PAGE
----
On the same day the Los Altos School District brought its youngest students back to campus, district officials announced that it will be delaying the return of all subsequent grade levels.
Superintendent Jeff Baier said at a board of trustees meeting Monday night (Oct. 12) that sixth-, seventh- and eighth-graders won’t be coming back until January. Second- through fifth-graders will still return this year, but the scheduled return dates will be pushed back a week.
Students in transitional kindergarten, kindergarten and first grade started returning to in-person classes Monday in a hybrid model, where kids are on campus two days a week and home the remaining three. The rest of the grade levels had been set to return in the same hybrid model by the end of November. Families also may opt out of returning and choose all-virtual instruction.
In-person learning will continue for students in first grade and below, but the return of older students is being pushed back. Second- and third-graders were scheduled to come back Nov. 2; that’s now slated for Nov. 9. Fourth- and fifth-graders were supposed to return Nov. 30; that’s now set for Dec. 7.
The longer delay is for sixth-, seventh- and eighth-graders. They were originally supposed to return concurrently with the younger grades. Seventh-graders would have come back Nov. 2, while sixth- and eighth-graders were scheduled to return Nov. 30. Now, sixth-graders will come back Jan. 11, while seventh- and eighth-graders return Jan. 20.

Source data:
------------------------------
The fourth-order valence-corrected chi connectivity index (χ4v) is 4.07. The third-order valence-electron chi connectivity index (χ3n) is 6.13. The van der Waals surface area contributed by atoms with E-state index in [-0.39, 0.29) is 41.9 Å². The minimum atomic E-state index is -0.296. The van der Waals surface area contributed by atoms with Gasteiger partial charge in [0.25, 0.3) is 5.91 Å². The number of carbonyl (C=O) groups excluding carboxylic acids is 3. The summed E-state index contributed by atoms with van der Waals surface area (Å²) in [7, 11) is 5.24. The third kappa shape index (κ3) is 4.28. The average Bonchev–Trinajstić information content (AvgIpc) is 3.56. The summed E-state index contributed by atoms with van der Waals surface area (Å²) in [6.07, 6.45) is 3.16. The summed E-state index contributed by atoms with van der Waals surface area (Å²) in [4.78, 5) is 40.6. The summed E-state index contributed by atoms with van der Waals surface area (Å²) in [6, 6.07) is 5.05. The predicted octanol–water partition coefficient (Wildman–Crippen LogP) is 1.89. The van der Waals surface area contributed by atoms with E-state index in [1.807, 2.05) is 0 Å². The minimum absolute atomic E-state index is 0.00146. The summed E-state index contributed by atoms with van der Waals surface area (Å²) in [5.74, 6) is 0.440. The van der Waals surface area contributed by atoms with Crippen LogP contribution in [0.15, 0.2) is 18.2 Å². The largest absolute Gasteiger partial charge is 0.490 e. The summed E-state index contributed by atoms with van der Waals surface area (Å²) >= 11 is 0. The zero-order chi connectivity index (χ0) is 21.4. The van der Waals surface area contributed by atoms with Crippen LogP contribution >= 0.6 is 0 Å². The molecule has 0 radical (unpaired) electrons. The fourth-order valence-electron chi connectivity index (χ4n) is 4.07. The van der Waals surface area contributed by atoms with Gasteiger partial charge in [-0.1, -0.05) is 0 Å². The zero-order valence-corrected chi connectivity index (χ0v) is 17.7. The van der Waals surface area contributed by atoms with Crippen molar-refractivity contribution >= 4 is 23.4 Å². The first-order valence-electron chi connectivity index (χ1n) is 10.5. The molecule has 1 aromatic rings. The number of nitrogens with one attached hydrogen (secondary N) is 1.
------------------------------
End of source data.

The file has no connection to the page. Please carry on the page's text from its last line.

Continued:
In an interview after the board meeting, Baier said there wasn’t any single precipitating factor behind the delay, but rather varied reasons depending on the grade level.
“We understand the importance of having kids in person. We set a stretch goal for ourselves and worked to try to accomplish it,” he said. “The complexity just didn’t allow us to get there.”
The announcement of the delay wasn’t purposefully lined up with the return of the initial grade-level groups Monday, Baier said, but instead a result of there being a board meeting scheduled the same day.
However, as the district worked through planning for the return of its youngest students, Baier said administrators began to look closely at the return dates set for older students.